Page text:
David McCann with a republican view on why Sinn Fein’s calls for a border poll in the near future are undermining any long game chances of achieving a unified island:
The old republican strategy of ‘It doesn’t matter whether you win or lose but how you’ve played the game’ is precisely why we have achieved next to no success in ending partition. Instead of coming up with common sense proposals and some new thinking on what a united Ireland would look like, we hark back to events that happened over a century ago.
It is all too easy to look backwards. What will determine my decision and thousands of others’ are basic questions such as ‘Will I get the NHS or the HSE in a United Ireland?’, ’How will the education system be different?’. These are just some of the basic questions that people on both sides of the border will ask themselves before they cast their ballots. So far, I haven’t heard any answers.
There is a case for a United Ireland but it does not lie in voodoo economic plans that involve spending the same money twice and deluding yourself that billions of pounds exist when they don’t. We need to get away from the notion that reunification would be a one way bet. There would be hardship for some people and a dramatic change in lifestyle for others. The real approach should be convincing people that, in the longer term, it would be worth it.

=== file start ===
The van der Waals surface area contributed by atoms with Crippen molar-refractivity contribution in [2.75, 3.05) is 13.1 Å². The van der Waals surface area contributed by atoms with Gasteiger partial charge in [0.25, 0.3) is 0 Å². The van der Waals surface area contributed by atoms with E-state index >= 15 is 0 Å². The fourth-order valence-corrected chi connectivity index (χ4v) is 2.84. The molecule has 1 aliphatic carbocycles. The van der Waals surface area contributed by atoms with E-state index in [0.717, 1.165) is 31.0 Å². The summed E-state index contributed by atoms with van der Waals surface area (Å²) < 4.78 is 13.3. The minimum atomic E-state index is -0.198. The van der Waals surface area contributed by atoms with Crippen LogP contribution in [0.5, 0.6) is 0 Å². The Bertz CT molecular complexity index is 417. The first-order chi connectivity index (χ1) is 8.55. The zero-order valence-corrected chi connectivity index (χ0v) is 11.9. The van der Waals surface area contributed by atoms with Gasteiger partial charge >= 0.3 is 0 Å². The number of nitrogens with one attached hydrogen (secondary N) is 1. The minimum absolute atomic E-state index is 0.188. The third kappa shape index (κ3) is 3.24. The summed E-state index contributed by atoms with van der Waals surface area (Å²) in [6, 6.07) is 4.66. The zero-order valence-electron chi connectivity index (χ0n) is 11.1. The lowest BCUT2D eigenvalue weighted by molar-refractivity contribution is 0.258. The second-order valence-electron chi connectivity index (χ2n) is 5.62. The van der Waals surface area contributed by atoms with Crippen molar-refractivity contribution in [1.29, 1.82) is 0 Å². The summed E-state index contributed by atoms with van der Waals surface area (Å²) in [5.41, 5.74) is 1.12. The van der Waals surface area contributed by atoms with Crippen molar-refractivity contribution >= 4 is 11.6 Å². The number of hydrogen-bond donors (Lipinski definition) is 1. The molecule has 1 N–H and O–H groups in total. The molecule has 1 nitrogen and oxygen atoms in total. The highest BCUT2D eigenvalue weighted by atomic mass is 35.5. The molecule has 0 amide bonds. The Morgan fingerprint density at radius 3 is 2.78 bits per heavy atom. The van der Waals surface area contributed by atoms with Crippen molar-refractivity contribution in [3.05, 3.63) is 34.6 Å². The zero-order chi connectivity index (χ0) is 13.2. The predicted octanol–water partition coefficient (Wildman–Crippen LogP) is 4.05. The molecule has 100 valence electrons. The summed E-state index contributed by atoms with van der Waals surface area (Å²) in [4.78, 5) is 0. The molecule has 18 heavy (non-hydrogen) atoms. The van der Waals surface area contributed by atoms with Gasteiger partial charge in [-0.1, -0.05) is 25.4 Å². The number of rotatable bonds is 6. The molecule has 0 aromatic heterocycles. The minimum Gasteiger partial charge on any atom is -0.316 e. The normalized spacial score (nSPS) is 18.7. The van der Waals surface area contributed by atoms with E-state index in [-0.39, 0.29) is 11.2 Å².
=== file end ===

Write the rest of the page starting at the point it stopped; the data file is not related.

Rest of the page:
And he concludes..
Support for reunification is falling in Northern Ireland. People who should be naturally supportive of a United Ireland are turning away because those advocating for a change are not speaking to them. No one party or leader will unite this country. The only way to win a referendum is to form a broad-based coalition between political parties and other sections of society.
So instead of a gimmick, let’s develop a game plan. Instead of cooking the books to make the figures fit the facts, let’s develop a new economic vision for this island.
Like most things in life, you get one chance to make a good first impression. We need to drop the voodoo economics and embrace some realistic solutions for the economic future of our country. Otherwise we are on the road to defeat and, if it’s all the same to you, I’d quite like to win this vote.
Mick is founding editor of Slugger. He has written papers on the impacts of the Internet on politics and the wider media and is a regular guest and speaking events across Ireland, the UK and Europe. Twitter: @MickFealty